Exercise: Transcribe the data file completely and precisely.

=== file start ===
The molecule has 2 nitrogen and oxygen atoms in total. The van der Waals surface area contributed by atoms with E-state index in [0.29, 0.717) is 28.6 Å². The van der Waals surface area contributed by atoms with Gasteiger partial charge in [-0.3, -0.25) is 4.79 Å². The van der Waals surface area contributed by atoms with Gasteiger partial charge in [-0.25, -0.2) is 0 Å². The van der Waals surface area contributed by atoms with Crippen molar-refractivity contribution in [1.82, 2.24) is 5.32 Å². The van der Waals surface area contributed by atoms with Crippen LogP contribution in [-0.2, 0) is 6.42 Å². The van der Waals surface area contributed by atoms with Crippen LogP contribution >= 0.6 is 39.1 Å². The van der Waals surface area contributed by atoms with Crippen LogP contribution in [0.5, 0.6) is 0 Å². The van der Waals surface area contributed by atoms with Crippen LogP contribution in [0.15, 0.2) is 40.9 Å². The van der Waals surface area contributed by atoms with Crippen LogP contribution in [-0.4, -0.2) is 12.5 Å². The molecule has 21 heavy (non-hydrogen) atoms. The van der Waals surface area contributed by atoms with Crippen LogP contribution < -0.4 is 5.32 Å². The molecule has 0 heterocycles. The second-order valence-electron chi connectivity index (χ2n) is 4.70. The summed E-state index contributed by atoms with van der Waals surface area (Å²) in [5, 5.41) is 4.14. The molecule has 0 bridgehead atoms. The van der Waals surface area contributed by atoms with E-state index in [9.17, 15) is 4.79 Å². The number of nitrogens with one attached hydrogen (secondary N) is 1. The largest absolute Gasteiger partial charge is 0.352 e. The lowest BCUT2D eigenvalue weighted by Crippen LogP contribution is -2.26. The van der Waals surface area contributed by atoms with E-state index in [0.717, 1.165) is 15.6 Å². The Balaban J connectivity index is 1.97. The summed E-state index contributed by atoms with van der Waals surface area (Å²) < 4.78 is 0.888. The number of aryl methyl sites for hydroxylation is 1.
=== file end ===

The molecule has 2 nitrogen and oxygen atoms in total. The van der Waals surface area contributed by atoms with E-state index in [0.29, 0.717) is 28.6 Å². The van der Waals surface area contributed by atoms with Gasteiger partial charge in [-0.3, -0.25) is 4.79 Å². The van der Waals surface area contributed by atoms with Gasteiger partial charge in [-0.25, -0.2) is 0 Å². The van der Waals surface area contributed by atoms with Crippen molar-refractivity contribution in [1.82, 2.24) is 5.32 Å². The van der Waals surface area contributed by atoms with Crippen LogP contribution in [-0.2, 0) is 6.42 Å². The van der Waals surface area contributed by atoms with Crippen LogP contribution >= 0.6 is 39.1 Å². The van der Waals surface area contributed by atoms with Crippen LogP contribution in [0.5, 0.6) is 0 Å². The van der Waals surface area contributed by atoms with Crippen LogP contribution in [0.15, 0.2) is 40.9 Å². The van der Waals surface area contributed by atoms with Crippen LogP contribution in [-0.4, -0.2) is 12.5 Å². The molecule has 21 heavy (non-hydrogen) atoms. The van der Waals surface area contributed by atoms with Crippen LogP contribution < -0.4 is 5.32 Å². The molecule has 0 heterocycles. The second-order valence-electron chi connectivity index (χ2n) is 4.70. The summed E-state index contributed by atoms with van der Waals surface area (Å²) in [5, 5.41) is 4.14. The molecule has 0 bridgehead atoms. The van der Waals surface area contributed by atoms with E-state index in [9.17, 15) is 4.79 Å². The number of nitrogens with one attached hydrogen (secondary N) is 1. The largest absolute Gasteiger partial charge is 0.352 e. The lowest BCUT2D eigenvalue weighted by Crippen LogP contribution is -2.26. The van der Waals surface area contributed by atoms with E-state index in [0.717, 1.165) is 15.6 Å². The Balaban J connectivity index is 1.97. The summed E-state index contributed by atoms with van der Waals surface area (Å²) < 4.78 is 0.888. The number of aryl methyl sites for hydroxylation is 1.